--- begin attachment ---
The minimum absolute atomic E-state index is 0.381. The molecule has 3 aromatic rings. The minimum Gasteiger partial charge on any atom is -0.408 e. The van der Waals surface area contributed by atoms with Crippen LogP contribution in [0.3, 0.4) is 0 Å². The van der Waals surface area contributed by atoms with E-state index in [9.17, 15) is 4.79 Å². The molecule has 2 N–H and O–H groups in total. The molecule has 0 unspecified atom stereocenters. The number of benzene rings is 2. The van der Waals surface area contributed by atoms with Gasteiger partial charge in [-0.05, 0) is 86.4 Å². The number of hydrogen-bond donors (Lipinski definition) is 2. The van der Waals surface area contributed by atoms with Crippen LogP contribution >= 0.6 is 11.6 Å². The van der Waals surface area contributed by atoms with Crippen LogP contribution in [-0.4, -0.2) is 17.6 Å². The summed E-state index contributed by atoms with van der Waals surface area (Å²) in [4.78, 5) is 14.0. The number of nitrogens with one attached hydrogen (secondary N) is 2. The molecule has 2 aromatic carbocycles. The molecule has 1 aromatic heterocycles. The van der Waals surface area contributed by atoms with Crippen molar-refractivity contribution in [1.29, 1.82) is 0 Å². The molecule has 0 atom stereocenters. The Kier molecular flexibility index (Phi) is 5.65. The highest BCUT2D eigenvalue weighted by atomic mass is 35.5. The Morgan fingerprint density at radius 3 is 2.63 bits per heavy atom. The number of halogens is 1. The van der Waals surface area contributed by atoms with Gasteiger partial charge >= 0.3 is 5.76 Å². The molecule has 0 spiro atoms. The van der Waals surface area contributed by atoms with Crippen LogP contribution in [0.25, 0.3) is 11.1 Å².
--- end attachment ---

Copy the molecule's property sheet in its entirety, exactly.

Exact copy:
The minimum absolute atomic E-state index is 0.381. The molecule has 3 aromatic rings. The minimum Gasteiger partial charge on any atom is -0.408 e. The van der Waals surface area contributed by atoms with Crippen LogP contribution in [0.3, 0.4) is 0 Å². The van der Waals surface area contributed by atoms with E-state index in [9.17, 15) is 4.79 Å². The molecule has 2 N–H and O–H groups in total. The molecule has 0 unspecified atom stereocenters. The number of benzene rings is 2. The van der Waals surface area contributed by atoms with Gasteiger partial charge in [-0.05, 0) is 86.4 Å². The number of hydrogen-bond donors (Lipinski definition) is 2. The van der Waals surface area contributed by atoms with Crippen LogP contribution >= 0.6 is 11.6 Å². The van der Waals surface area contributed by atoms with Crippen LogP contribution in [-0.4, -0.2) is 17.6 Å². The summed E-state index contributed by atoms with van der Waals surface area (Å²) in [4.78, 5) is 14.0. The number of nitrogens with one attached hydrogen (secondary N) is 2. The molecule has 2 aromatic carbocycles. The molecule has 1 aromatic heterocycles. The van der Waals surface area contributed by atoms with Crippen molar-refractivity contribution in [1.29, 1.82) is 0 Å². The molecule has 0 atom stereocenters. The Kier molecular flexibility index (Phi) is 5.65. The highest BCUT2D eigenvalue weighted by atomic mass is 35.5. The Morgan fingerprint density at radius 3 is 2.63 bits per heavy atom. The number of halogens is 1. The van der Waals surface area contributed by atoms with Gasteiger partial charge >= 0.3 is 5.76 Å². The molecule has 0 spiro atoms. The van der Waals surface area contributed by atoms with Crippen LogP contribution in [0.25, 0.3) is 11.1 Å².